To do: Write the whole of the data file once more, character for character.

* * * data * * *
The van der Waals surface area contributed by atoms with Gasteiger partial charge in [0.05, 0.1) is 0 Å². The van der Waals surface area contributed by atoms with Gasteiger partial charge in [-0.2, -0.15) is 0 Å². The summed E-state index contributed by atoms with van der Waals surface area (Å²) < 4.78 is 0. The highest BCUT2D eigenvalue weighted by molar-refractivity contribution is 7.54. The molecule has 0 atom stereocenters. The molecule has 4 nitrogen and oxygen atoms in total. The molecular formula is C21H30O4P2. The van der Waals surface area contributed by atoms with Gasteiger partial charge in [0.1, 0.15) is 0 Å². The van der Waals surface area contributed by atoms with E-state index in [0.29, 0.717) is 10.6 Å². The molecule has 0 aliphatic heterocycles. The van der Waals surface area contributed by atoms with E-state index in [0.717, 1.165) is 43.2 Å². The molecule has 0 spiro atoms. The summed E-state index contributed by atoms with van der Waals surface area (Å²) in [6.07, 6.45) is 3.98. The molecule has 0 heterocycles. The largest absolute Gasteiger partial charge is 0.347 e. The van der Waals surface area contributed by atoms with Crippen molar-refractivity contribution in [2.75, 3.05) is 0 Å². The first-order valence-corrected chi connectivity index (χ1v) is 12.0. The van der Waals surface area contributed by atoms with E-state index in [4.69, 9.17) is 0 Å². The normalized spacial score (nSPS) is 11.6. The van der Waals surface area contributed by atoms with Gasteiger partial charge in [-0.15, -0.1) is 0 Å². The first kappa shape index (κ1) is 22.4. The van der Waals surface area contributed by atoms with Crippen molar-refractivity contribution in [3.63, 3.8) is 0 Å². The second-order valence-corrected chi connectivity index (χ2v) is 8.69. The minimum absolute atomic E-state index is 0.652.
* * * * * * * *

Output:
The van der Waals surface area contributed by atoms with Gasteiger partial charge in [0.05, 0.1) is 0 Å². The van der Waals surface area contributed by atoms with Gasteiger partial charge in [-0.2, -0.15) is 0 Å². The summed E-state index contributed by atoms with van der Waals surface area (Å²) < 4.78 is 0. The highest BCUT2D eigenvalue weighted by molar-refractivity contribution is 7.54. The molecule has 0 atom stereocenters. The molecule has 4 nitrogen and oxygen atoms in total. The molecular formula is C21H30O4P2. The van der Waals surface area contributed by atoms with Gasteiger partial charge in [0.1, 0.15) is 0 Å². The van der Waals surface area contributed by atoms with E-state index in [0.29, 0.717) is 10.6 Å². The molecule has 0 aliphatic heterocycles. The van der Waals surface area contributed by atoms with E-state index in [0.717, 1.165) is 43.2 Å². The molecule has 0 spiro atoms. The summed E-state index contributed by atoms with van der Waals surface area (Å²) in [6.07, 6.45) is 3.98. The molecule has 0 heterocycles. The largest absolute Gasteiger partial charge is 0.347 e. The van der Waals surface area contributed by atoms with Crippen molar-refractivity contribution in [2.75, 3.05) is 0 Å². The first-order valence-corrected chi connectivity index (χ1v) is 12.0. The van der Waals surface area contributed by atoms with E-state index in [4.69, 9.17) is 0 Å². The normalized spacial score (nSPS) is 11.6. The van der Waals surface area contributed by atoms with Gasteiger partial charge in [-0.15, -0.1) is 0 Å². The first kappa shape index (κ1) is 22.4. The van der Waals surface area contributed by atoms with Crippen molar-refractivity contribution in [3.63, 3.8) is 0 Å². The second-order valence-corrected chi connectivity index (χ2v) is 8.69. The minimum absolute atomic E-state index is 0.652.